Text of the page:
CHIEF PERCIVAL J. BENBOUGH
SDPD 05/04/1931 - 08/03/1931
04/14/1884 - 11/04/1942
One of those transferred was veteran lieutenant George Sears of the vice squad.  Sears had made a career in vice and didn’t take kindly to the move.  The transfer would be the start of a long feud between the men that would last the rest of their professional lives. 

Despite good intentions Percy Benbough may have had, he lasted only three months before submitting his resignation. In a letter to the council Benbough stated, “A police force allowed to deteriorate for the last 15 years cannot be fixed overnight.”

When Benbough left office James Patrick once again assumed the role of interim chief for three weeks as a new chief was selected. 

In 1935 Benbough was elected mayor of San Diego after the sitting Mayor, Rutherford B.  Irones resigned. Percy Benbough served as mayor until his death in office in 1942.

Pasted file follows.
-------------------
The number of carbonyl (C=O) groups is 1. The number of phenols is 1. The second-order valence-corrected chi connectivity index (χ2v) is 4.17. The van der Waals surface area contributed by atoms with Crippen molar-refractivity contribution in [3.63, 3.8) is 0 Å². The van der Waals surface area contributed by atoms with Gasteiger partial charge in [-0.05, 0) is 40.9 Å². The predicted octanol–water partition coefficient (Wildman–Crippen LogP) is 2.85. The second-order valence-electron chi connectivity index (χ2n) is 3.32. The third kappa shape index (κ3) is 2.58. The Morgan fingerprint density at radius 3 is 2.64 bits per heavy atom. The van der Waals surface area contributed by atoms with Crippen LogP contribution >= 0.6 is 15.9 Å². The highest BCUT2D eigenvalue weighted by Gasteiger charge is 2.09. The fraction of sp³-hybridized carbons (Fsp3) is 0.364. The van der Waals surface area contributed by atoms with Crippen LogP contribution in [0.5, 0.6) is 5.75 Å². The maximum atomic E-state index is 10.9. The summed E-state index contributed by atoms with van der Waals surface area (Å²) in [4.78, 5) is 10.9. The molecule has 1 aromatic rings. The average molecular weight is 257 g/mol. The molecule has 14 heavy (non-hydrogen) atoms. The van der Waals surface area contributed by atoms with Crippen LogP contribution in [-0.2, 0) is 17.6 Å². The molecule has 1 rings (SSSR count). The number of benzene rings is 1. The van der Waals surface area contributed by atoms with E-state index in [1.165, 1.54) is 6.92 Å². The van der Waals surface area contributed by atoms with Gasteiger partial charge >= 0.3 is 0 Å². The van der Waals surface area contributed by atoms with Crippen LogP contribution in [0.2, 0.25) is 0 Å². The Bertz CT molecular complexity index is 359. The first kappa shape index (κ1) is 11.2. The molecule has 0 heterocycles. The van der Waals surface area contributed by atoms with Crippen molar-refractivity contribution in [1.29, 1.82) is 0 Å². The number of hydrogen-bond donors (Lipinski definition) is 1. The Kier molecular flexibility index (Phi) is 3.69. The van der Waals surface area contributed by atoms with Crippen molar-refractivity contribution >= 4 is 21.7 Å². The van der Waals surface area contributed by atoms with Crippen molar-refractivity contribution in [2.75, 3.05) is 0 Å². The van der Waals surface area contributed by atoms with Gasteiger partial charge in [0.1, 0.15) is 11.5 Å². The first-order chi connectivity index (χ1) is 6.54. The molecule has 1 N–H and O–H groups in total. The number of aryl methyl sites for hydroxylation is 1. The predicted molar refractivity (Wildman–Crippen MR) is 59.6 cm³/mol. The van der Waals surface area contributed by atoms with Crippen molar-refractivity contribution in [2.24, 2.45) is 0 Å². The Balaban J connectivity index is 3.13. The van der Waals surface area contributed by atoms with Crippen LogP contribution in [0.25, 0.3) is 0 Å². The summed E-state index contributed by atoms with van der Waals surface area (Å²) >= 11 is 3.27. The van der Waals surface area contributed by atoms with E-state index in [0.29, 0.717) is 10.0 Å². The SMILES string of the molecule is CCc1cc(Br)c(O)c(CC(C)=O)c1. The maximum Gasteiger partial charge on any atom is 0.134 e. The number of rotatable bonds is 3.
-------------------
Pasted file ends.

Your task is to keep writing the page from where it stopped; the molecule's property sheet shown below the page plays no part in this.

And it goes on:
Percival J. “Percy” Benbough was born in London England in 1884 and came to San Diego with his family when he was four.  As an adult, he worked as the owner of a grocery store and a men's clothing business before eventually running what would become a very successful mortuary.

Even with his success in the private sector, Benbough had always been interested in politics so he became a city councilman in 1913. The council job also required him to be superintendent of the fire department.

By 1927 Benbough was ready for a change and unsuccessfully ran for Mayor. On May 4, 1931, he was appointed police chief for the same reasons Joseph Steer and Steward McMullen were hired earlier.

His experience in business made him a sure fire bet to be a good police chief. Once again the powers that be were wrong.

Shortly after taking office as chief, Benbough began transferring people. The move was an attempt to break up the cliques that had, in the past few years, come to have a stranglehold on the department. A retired officer later said, “We joined the cliques for survival.  If you didn’t surround yourself with the right people you would be run out of there.”
THE THIN BLUE LINE